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Any number of issues may have prompted your decision to divorce. You are among many other Missouri parents who have determined that their marriages are no longer sustainable and are now moving forward to file the necessary paperwork in court to end their marital relationships. Like most good parents, your children’s best interests are your highest priority, and you may be a bit worried about how they’ll fare as they adapt to their new lifestyle.

There is no way to predict the future, but the fact is, divorce doesn’t necessarily have to ruin your children’s lives. The more you understand about the psychological and emotional levels of your own kids according to their age groups, the better able you’ll be to help them cope. You’ll likely have many good days and some bad; however, with a strong support system in place, you and your kids can overcome most obstacles that arise.

Do you have toddlers?

It is not uncommon for young children to suffer separation anxiety when a parent leaves the house, or even the room for that matter. When your spouse leaves your household for good, you may notice that your younger kids are a bit more clingy than usual. This is often a subliminal reaction toddlers have when a parent leaves, or they worry that their other parent might go away as well.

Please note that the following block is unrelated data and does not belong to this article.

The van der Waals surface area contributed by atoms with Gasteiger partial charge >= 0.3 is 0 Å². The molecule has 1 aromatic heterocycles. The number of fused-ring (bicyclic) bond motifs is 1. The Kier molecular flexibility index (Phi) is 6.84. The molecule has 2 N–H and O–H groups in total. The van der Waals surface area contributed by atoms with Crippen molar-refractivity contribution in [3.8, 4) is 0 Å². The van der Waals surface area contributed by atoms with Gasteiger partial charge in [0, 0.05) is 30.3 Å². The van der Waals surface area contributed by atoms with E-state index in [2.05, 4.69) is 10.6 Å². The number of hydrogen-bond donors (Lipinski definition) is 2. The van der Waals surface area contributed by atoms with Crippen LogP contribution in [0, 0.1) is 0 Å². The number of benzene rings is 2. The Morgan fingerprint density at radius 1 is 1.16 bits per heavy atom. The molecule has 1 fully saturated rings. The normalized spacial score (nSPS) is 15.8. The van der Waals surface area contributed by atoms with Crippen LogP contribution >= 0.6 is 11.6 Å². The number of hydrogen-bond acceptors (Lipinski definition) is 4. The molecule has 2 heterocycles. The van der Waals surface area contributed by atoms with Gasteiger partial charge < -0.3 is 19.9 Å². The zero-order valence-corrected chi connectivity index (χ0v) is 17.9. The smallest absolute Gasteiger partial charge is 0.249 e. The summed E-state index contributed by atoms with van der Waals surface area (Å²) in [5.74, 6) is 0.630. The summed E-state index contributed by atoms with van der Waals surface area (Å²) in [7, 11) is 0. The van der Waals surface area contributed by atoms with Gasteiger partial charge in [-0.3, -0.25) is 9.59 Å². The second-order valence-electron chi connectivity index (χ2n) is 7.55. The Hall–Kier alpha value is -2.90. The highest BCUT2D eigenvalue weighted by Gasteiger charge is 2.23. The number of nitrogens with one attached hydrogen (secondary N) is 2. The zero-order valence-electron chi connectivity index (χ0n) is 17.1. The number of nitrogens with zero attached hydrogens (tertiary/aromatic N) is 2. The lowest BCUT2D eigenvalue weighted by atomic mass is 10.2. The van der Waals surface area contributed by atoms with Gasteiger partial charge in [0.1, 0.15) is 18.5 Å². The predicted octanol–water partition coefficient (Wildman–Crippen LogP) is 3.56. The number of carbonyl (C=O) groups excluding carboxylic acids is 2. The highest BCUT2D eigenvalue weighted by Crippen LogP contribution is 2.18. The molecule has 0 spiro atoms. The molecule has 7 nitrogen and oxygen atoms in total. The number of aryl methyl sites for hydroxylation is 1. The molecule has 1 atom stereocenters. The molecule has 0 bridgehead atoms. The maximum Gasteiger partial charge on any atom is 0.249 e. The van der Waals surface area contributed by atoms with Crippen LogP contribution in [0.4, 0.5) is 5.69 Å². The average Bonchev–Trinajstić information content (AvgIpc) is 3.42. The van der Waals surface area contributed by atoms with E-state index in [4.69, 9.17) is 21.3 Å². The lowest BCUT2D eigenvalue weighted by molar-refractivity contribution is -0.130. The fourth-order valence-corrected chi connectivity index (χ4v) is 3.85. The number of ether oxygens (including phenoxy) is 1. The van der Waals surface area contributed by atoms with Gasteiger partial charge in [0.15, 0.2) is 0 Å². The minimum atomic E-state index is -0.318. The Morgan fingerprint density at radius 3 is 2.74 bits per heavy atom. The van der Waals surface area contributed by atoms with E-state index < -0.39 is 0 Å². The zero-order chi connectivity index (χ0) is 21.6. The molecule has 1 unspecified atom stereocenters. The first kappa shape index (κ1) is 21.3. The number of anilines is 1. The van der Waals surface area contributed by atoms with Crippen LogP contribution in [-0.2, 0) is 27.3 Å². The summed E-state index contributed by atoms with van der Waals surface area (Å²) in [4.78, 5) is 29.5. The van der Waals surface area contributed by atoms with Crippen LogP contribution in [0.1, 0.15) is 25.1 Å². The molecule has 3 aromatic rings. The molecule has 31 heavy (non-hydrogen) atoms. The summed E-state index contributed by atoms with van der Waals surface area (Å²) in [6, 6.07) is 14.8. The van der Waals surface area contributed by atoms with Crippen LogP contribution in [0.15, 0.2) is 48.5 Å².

Other physical signs of distress

Toddlers, and also older kids, may show symptoms of distress in various areas of life as they try to come to terms with a life-changing situation like divorce. If you have a child who was already potty-trained, you may find that he or she regresses. Many Missouri parents have later said that their older children exhibited this symptom of distress, too. Trouble sleeping, bad dreams, lack of appetite or moodiness are other ways children show they are stressed.

Teenagers

If you have a teenage son or daughter, you’ve likely already begun the roller-coaster ride of adolescence as you try to help your child process the ever-fluctuating emotions that are typical to this phase in life. Divorce can intensify a teenager’s emotional instability, and some teens react by becoming extremely rebellious.

Moving on in life

If you have set expectations regarding how your children should react to your divorce, you may be sorely disappointed if that’s not the way the situation plays itself out. However, if you let your kids know how much you love them and keep lines of communication open at all times, chances are, they will be resilient and adaptable even if there are a few bumps in the road along the way.